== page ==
What the third sector provides is well beyond measurement by economic impact. Indeed, rather than grow, ultimate success for much of the third sector is achieved when an organisation closes its doors, knowing that the social or environmental ill they were fighting has been eradicated or the project they were championing, has been achieved. When we do cure cancer for all, Cancer Research UK or Maggie’s will have to find a new mission, when there are paths for all, then Paths for All’s role will change. Success for part of the third sector is ultimately in it shrinking not growing.

So if I have convinced you of the problems with the existing goal then what could the new goal be? Katherine Trebeck and Jeremey Williams talk about an economic system focussed on sufficiency or enough. Here, those of us causing most of the environmental and social damage, the top 10% recognise and welcome the notion that we have enough and we need no more, with resources redirected to those in need who in turn seek sufficiency. The principles of the Wellbeing Economy then provide more specific dimensions for which we can seek this enough. Scotland’s current economic misunderstanding is that it is trying to complement a GDP based growth economy with a wellbeing economy. The wellbeing economy producing sufficiency has to be a replacement.

Beyond recognising the need for new goals and what these can be, what can we do to influence change? Whilst no-one is powerful enough to change the system on their own and systems dictate in many subtle and explicit ways our behaviour, they also comprise individuals and each of us has differential influence on other actors and actions within the system. We work within layers and nested systems, organisations for example are nested within specific and broad regulatory and stakeholder structures. We work within and are connected to narrow and broader formal and informal networks and it is at the junctions in and across these that we can have our effect. 

We can demonstrate good practice through organisational visions and how we measure success.  We can work as powerful change agents through removing structural barriers – a key role here is in the creative destruction of institutions. The institutions that have embedded poverty are not the ones capable of solving it, so we need new ones. These should be transparent, open, democratic and recognise that in time, they too need to be creatively destroyed. Our role can be internal such as changing organisational purchasing or travel policy. These actions contribute to changing the rules, stocks and norms of the broader system.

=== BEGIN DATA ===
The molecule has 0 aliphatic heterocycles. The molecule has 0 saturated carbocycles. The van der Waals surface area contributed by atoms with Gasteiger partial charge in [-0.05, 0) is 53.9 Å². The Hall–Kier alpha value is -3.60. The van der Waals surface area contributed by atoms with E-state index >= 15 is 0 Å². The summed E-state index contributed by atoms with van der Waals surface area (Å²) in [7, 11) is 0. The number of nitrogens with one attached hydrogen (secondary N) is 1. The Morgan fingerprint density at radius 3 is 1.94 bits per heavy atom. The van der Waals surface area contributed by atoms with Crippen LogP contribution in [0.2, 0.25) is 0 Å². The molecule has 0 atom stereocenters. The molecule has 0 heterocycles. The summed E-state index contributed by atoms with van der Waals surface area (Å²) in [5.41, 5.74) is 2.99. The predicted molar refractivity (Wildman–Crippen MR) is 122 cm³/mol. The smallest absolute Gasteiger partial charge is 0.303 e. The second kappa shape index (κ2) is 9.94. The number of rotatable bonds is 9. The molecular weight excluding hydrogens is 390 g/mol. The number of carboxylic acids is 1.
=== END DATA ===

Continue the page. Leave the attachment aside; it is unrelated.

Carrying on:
To help others imagine new goals, we need according to Angheloiu and Tennant[3] to move beyond just advocating for change to truly recognising that we too must change.

Thomas Kuhn tells us to keep pointing at the anomalies and failures in the old paradigm and we must consistently and with purpose, live the new goal and insert people with the new paradigm in places of public visibility and power. We have to find stories that work and repeat them, we need to stand up in meetings and gently, yet firmly challenge power. To help those invested in the existing system see they have nothing to fear from the new, we can bring the old and new closer together. For example, we want growth, but its growth in our health, our knowledge, our levels of care for each other, growing forests and woodlands, growing kelp and coral. But let’s agree that defining our success on growing the amount of plastic transported across the globe is not desirable?

We need to encourage self-organisation as a way of new ideas flourishing and embrace the reality that losing control is a consequence of diversity. We need to encourage and live variability and experimentation.

We have to live the goal we seek and live the truth that transformations need structural, institutional and systemic change. More strategies and more money, more initiatives, more regulations, however well thought out and well-meaning, are, without a new system goal, unlikely to succeed at the scale and speed required. So next time you consider the pace of change, think about smashing the system, by changing its goal.


[2] The full speech is available here and I would urge you to find time to read it: https://www.jfklibrary.org/learn/about-jfk/the-kennedy-family/robert-f-kennedy/robert-f-kennedy-speeches/remarks-at-the-university-of-kansas-march-18-1968

[3] Angheloiu, C. and Tennant, M., 2020. Urban futures: Systemic or system changing interventions? A literature review using Meadows’ leverage points as analytical framework. Cities104, p.102808.